Education: Not from my perspective. I went to one of the best undergraduate schools in Minnesota and the only law school in the community where I lived at the time. From my perspective, it would have been a compromise of my values to insist on going to a top tier law school at the expense of spending time with my family.

Work: Often. In private practice, I did not have a proper work-life balance and sacrificed time with my family to keep the partners and clients happy.  Chasing billable hours can also feel like trading your soul for money, but I learned how to provide value for dollar and always ensured the bill reflected the value provided.  As an in-house attorney, I very rarely feel the need to compromise.

Family: It depends. I have no regrets about choosing to have a child or choosing to have only one child. This is an intimate decision that is best worked out between the parents. I had to compromise though on where we lived when raising our family, which influenced how much time I could spend with my parents and siblings. Go hug your mother now.

Fun: Almost never. I have the pictures to prove it. I tend to lose all perspective on what is the right way to behave when there is wine and dancing. It’s just how we Brom girls roll.

Politics: Not intentionally. I have always tried to pick the candidate who can do the best job, and not the one who will further my own interest.  My Dad was a Democrat. We watched the 1968 election returns hoping Herbert Humphrey would make us Minnesotans proud. My mother was a Republican. She probably voted for Nixon in 1968, but I didn’t figure that out until I was in my 20’s.  In the past, I liked some of what I heard in both parties and have voted for both Democrats and Republican for President.   These days I am a registered Democrat and support Democratic candidates.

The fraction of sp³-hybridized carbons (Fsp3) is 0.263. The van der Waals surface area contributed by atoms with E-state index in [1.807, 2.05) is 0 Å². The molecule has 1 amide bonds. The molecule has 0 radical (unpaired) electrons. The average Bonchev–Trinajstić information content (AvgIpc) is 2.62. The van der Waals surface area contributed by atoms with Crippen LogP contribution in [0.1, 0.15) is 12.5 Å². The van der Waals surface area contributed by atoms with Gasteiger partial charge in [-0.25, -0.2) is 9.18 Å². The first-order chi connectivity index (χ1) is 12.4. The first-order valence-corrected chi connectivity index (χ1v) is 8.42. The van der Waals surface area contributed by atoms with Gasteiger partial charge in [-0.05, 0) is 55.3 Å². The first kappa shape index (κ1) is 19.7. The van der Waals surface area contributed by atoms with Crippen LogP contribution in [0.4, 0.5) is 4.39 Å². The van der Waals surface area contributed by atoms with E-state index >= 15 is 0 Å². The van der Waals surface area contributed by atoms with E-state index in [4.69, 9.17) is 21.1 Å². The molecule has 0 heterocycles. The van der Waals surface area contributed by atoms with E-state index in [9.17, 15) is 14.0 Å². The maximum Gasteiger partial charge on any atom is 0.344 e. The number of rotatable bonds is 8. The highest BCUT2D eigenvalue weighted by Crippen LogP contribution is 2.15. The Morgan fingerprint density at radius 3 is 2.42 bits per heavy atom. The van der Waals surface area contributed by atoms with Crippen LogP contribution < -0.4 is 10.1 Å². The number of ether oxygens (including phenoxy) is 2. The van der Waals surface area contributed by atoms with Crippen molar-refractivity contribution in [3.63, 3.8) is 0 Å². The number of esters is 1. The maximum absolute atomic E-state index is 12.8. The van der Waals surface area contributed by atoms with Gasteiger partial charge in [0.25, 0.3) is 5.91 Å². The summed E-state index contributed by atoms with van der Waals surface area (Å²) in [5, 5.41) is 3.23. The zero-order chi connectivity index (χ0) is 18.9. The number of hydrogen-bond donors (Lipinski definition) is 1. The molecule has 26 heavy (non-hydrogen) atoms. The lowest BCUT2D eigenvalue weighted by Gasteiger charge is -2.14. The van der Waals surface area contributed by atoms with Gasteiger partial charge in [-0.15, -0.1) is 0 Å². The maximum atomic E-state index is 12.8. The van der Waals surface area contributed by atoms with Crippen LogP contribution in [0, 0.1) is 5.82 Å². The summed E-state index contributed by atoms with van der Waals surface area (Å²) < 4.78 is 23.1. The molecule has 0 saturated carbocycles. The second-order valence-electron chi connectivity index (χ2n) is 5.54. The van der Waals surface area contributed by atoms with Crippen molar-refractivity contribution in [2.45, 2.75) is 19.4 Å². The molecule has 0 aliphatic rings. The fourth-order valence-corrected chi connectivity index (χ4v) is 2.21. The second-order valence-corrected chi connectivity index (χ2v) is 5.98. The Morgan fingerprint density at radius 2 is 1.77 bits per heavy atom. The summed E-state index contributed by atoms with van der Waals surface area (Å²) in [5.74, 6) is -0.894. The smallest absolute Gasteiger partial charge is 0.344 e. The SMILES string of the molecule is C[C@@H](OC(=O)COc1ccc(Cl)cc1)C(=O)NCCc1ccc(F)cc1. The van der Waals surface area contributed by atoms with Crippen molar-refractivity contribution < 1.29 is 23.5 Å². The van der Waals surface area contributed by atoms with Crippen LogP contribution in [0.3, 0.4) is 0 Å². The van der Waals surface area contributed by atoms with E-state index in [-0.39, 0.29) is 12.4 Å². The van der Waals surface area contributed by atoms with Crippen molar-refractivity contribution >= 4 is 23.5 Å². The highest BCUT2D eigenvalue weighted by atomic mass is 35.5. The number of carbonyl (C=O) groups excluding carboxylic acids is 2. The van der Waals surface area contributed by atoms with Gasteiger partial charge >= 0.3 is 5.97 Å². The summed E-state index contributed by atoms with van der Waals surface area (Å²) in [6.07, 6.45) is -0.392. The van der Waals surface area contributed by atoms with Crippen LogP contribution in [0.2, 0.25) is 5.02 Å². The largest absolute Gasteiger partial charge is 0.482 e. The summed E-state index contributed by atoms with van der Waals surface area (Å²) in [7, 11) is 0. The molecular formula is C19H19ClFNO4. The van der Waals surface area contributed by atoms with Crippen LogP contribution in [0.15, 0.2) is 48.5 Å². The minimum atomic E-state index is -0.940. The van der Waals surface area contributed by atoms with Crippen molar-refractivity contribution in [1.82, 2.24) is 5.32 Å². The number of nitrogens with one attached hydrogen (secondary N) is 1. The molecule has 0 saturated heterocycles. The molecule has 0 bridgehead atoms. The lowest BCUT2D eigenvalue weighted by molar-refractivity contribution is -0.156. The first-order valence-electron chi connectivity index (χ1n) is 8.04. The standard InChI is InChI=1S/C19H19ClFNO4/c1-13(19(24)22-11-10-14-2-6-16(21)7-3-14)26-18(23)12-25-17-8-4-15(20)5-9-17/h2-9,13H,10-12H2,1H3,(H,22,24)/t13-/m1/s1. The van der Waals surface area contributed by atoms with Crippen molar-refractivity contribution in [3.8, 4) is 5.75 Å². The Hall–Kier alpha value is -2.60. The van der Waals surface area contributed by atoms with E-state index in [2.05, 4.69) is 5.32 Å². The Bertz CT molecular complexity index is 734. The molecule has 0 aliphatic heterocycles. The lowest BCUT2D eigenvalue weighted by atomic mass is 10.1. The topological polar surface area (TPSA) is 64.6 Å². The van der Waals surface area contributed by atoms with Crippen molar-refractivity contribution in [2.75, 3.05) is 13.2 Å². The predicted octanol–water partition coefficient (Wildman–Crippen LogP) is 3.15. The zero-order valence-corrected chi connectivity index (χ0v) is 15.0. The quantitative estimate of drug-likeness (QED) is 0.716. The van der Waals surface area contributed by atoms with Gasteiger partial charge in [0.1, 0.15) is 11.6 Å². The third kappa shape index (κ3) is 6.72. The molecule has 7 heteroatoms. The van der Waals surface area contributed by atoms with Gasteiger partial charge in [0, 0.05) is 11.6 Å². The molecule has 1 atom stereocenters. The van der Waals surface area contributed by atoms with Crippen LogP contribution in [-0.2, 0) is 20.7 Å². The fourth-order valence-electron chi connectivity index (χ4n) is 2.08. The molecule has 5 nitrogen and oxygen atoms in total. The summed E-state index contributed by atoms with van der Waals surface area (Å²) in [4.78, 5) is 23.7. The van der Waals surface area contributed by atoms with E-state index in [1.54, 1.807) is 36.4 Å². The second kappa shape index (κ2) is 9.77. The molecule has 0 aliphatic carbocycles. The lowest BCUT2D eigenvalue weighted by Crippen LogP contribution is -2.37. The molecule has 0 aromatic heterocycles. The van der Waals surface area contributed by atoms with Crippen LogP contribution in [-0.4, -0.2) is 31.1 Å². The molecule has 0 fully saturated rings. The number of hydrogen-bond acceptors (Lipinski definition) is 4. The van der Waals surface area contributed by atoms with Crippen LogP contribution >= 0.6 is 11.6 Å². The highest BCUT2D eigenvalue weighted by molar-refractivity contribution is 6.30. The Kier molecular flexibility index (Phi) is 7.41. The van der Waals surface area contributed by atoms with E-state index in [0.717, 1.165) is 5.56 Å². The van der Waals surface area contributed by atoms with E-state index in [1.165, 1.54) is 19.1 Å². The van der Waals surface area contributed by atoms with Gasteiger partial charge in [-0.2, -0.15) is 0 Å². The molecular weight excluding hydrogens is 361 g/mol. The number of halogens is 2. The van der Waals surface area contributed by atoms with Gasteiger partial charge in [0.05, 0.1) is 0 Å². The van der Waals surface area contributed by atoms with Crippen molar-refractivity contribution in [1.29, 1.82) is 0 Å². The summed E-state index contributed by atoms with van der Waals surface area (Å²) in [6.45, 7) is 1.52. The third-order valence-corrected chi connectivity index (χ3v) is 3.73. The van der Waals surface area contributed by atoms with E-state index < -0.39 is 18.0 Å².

What compromises have you made on the road to your horizon?

Mirό: The Dutch Interiors Exhibition

Dutch Interior (II)

One of the best exhibits I have ever seen was at the Metropolitan Museum of Art: Mirό: The Dutch Interiors Exhibition.  Joan Mirό was a Spanish surrealist painter known for his collages and whimsical style. The exhibition linked a May 1928 visit by Mirό to the Rijksmuseum in Amsterdam to four of his early works. While in Amsterdam, he viewed works by Dutch Golden Age painters such as Hendrick Martensz Sorgh and Jan Steen, whose works we also viewed at the Met.  The exhibition put  Mirό’s works in context by showing the post cards that his paintings were based on, his preliminary sketches, the two original works that provided the basis for the paintings, and side-by-side comparisons that illustrate how Mirό reinterpreted these works.

The exhibition was curated by the Rijksmuseum which provides the following background:

In May 1928, Miró travelled from Paris to the Netherlands and included the Rijksmuseum in his itinerary. He also took two home two postcards, which were colour reproductions of paintings from the Rijksmuseum collection: The lute player by Hendrick Martensz Sorgh (1661) and Children teaching a cat to dance better known as The dancing lesson by Jan Havicksz Steen (c. 1660-1679). Both paintings feature a musician, surrounded by one or more listeners, a cat and a dog. In the Dutch interiors, the scenes undergo a complete metamorphosis, as Miró captures these figures in his own surreal fantasy world.